More formally known as the Transmission of Aggression through Imitation of Aggressive Models was a study conducted by A. Bandura, D. Ross and S.A. Ross (1963), and is a classic psychological experiment focused on the social learning of aggression (Baumeister & Bushman, 2008). 72 male and female children (equal numbers boys and girls) aged between 3 and 6 years old, were exposed to an aggressive model of behaviour, a non-aggressive model, or no model (control group). The aggressive model showed adults (one male, one female) abusing a large inflated clown called a Bobo doll. The aggression was in the form or physical kicking, punching, and beating coupled with verbal abuse such as “hit him down!” and “Sock him in the nose!” The non-aggressive model showed the adults playing with the doll along with Tinker Toys where there was no aggressive behaviour. After 10 minutes of exposure the children were removed from the room and taken into another ‘game’ room where they were confronted with both aggressive toys including a Bobo doll, a mallet and dart guns as well as non-aggressive toys like a tea set, crayons and teddy bears.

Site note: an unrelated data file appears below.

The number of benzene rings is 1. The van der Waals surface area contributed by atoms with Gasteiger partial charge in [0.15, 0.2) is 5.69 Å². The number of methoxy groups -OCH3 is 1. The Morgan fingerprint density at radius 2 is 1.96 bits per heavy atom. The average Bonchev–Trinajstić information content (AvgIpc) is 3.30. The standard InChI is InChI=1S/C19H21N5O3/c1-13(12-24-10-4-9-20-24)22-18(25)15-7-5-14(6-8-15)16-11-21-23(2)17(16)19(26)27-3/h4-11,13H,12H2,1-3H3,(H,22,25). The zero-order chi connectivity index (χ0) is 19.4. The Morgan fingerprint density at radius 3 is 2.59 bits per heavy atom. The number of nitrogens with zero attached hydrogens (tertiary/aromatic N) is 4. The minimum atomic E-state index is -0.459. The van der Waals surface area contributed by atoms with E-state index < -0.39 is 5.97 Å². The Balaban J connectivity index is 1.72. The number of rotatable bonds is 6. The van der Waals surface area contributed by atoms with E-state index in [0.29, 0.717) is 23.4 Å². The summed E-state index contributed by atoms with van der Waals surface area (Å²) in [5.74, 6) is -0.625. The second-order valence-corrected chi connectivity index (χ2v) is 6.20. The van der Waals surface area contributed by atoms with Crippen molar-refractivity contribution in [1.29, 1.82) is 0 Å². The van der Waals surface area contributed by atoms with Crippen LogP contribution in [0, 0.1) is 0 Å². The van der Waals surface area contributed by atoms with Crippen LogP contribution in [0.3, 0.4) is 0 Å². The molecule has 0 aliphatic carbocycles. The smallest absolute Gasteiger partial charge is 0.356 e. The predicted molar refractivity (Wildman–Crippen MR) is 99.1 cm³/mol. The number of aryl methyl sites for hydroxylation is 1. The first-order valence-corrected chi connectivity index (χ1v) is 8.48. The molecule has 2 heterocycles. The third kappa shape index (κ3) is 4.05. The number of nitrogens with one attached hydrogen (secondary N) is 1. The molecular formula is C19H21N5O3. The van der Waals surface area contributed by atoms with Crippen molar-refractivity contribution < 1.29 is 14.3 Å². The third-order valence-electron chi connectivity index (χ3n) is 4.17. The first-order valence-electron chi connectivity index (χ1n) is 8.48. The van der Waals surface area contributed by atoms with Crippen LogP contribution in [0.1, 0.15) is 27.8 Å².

The results showed that the children who had watched the aggressive model had the highest levels of aggression thus proving the hypothesis that there would be a high level of imitative learning in a new situation in the absence of the model. Male children also had higher levels of aggression than the female participants (Burger 2004).
Bandura and his Colleagues later proved that aggression does not need to be live, and filmed models of aggression are also highly influential.
BLUE-EYED / BROWN EYED
The day after Martin Luther King Jr. was murdered in 1968, Jane Elliott gave her third-grade students a first-hand experience in the meaning of discrimination. In an all white, all Christian community she strived to make her students understand racism, discrimination and prejudice. She adopted the ‘Blue-eyed / Brown-eyed’ exercise which is now famous around the world. Participants were treated as inferior or superior based solely on the colour of their eyes. Jane Elliott told her pupils a pseudo-scientific explanation of how eye colour defined people: blue eyes showed people who were cleverer, quicker and more likely to succeed. They were superior to people with brown eyes who were described as untrustworthy, lazy and stupid. The following day the roles were reversed.